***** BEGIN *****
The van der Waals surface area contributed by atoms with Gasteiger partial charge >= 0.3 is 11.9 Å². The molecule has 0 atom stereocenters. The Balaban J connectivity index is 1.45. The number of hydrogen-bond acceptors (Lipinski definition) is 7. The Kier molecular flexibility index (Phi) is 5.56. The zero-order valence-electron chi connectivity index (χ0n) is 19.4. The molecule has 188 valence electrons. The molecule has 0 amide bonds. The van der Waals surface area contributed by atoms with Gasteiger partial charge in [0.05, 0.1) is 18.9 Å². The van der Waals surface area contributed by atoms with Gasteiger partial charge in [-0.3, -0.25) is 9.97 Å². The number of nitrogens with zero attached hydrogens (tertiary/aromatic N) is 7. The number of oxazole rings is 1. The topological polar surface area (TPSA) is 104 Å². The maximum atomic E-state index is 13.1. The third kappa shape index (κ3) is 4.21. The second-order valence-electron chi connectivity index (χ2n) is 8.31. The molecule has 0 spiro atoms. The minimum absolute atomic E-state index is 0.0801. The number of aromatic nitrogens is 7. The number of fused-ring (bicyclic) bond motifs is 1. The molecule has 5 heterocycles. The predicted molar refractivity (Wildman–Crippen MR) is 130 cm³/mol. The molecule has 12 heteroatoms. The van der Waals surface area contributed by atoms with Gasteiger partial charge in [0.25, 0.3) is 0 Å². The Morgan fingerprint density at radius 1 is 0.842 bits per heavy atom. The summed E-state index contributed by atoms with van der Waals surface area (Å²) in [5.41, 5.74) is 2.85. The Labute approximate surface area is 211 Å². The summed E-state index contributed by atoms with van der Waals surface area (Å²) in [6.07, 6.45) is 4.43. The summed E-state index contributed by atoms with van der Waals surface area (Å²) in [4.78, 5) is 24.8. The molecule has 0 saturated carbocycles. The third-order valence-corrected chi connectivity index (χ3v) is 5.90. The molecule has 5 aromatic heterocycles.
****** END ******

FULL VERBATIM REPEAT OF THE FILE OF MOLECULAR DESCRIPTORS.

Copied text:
The van der Waals surface area contributed by atoms with Gasteiger partial charge >= 0.3 is 11.9 Å². The molecule has 0 atom stereocenters. The Balaban J connectivity index is 1.45. The number of hydrogen-bond acceptors (Lipinski definition) is 7. The Kier molecular flexibility index (Phi) is 5.56. The zero-order valence-electron chi connectivity index (χ0n) is 19.4. The molecule has 188 valence electrons. The molecule has 0 amide bonds. The van der Waals surface area contributed by atoms with Gasteiger partial charge in [0.05, 0.1) is 18.9 Å². The van der Waals surface area contributed by atoms with Gasteiger partial charge in [-0.3, -0.25) is 9.97 Å². The number of nitrogens with zero attached hydrogens (tertiary/aromatic N) is 7. The number of oxazole rings is 1. The topological polar surface area (TPSA) is 104 Å². The maximum atomic E-state index is 13.1. The third kappa shape index (κ3) is 4.21. The second-order valence-electron chi connectivity index (χ2n) is 8.31. The molecule has 0 spiro atoms. The minimum absolute atomic E-state index is 0.0801. The number of aromatic nitrogens is 7. The number of fused-ring (bicyclic) bond motifs is 1. The molecule has 5 heterocycles. The predicted molar refractivity (Wildman–Crippen MR) is 130 cm³/mol. The molecule has 12 heteroatoms. The van der Waals surface area contributed by atoms with Gasteiger partial charge in [0.25, 0.3) is 0 Å². The Morgan fingerprint density at radius 1 is 0.842 bits per heavy atom. The summed E-state index contributed by atoms with van der Waals surface area (Å²) in [5.41, 5.74) is 2.85. The Labute approximate surface area is 211 Å². The summed E-state index contributed by atoms with van der Waals surface area (Å²) in [6.07, 6.45) is 4.43. The summed E-state index contributed by atoms with van der Waals surface area (Å²) in [4.78, 5) is 24.8. The molecule has 0 saturated carbocycles. The third-order valence-corrected chi connectivity index (χ3v) is 5.90. The molecule has 5 aromatic heterocycles.